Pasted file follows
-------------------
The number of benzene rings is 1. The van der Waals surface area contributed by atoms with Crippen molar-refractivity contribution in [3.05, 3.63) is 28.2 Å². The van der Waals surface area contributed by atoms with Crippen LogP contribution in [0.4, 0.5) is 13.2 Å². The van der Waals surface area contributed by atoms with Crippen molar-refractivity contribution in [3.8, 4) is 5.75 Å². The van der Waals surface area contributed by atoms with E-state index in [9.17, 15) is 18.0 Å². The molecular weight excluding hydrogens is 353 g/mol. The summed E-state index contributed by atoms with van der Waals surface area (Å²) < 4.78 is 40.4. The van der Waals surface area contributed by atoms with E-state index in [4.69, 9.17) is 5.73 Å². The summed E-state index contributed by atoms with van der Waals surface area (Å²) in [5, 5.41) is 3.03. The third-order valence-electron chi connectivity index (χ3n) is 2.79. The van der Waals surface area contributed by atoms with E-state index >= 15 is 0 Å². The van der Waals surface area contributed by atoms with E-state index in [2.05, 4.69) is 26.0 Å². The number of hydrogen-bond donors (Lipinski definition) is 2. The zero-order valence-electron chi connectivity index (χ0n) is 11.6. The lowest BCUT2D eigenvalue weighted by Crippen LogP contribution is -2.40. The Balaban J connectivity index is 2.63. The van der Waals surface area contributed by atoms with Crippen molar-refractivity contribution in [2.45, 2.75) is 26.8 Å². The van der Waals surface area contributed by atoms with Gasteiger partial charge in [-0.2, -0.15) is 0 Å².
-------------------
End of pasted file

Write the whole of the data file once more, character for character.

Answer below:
The number of benzene rings is 1. The van der Waals surface area contributed by atoms with Crippen molar-refractivity contribution in [3.05, 3.63) is 28.2 Å². The van der Waals surface area contributed by atoms with Crippen LogP contribution in [0.4, 0.5) is 13.2 Å². The van der Waals surface area contributed by atoms with Crippen molar-refractivity contribution in [3.8, 4) is 5.75 Å². The van der Waals surface area contributed by atoms with E-state index in [9.17, 15) is 18.0 Å². The molecular weight excluding hydrogens is 353 g/mol. The summed E-state index contributed by atoms with van der Waals surface area (Å²) < 4.78 is 40.4. The van der Waals surface area contributed by atoms with E-state index in [4.69, 9.17) is 5.73 Å². The summed E-state index contributed by atoms with van der Waals surface area (Å²) in [5, 5.41) is 3.03. The third-order valence-electron chi connectivity index (χ3n) is 2.79. The van der Waals surface area contributed by atoms with E-state index >= 15 is 0 Å². The van der Waals surface area contributed by atoms with E-state index in [2.05, 4.69) is 26.0 Å². The number of hydrogen-bond donors (Lipinski definition) is 2. The zero-order valence-electron chi connectivity index (χ0n) is 11.6. The lowest BCUT2D eigenvalue weighted by Crippen LogP contribution is -2.40. The Balaban J connectivity index is 2.63. The van der Waals surface area contributed by atoms with Crippen molar-refractivity contribution in [2.45, 2.75) is 26.8 Å². The van der Waals surface area contributed by atoms with Gasteiger partial charge in [-0.2, -0.15) is 0 Å².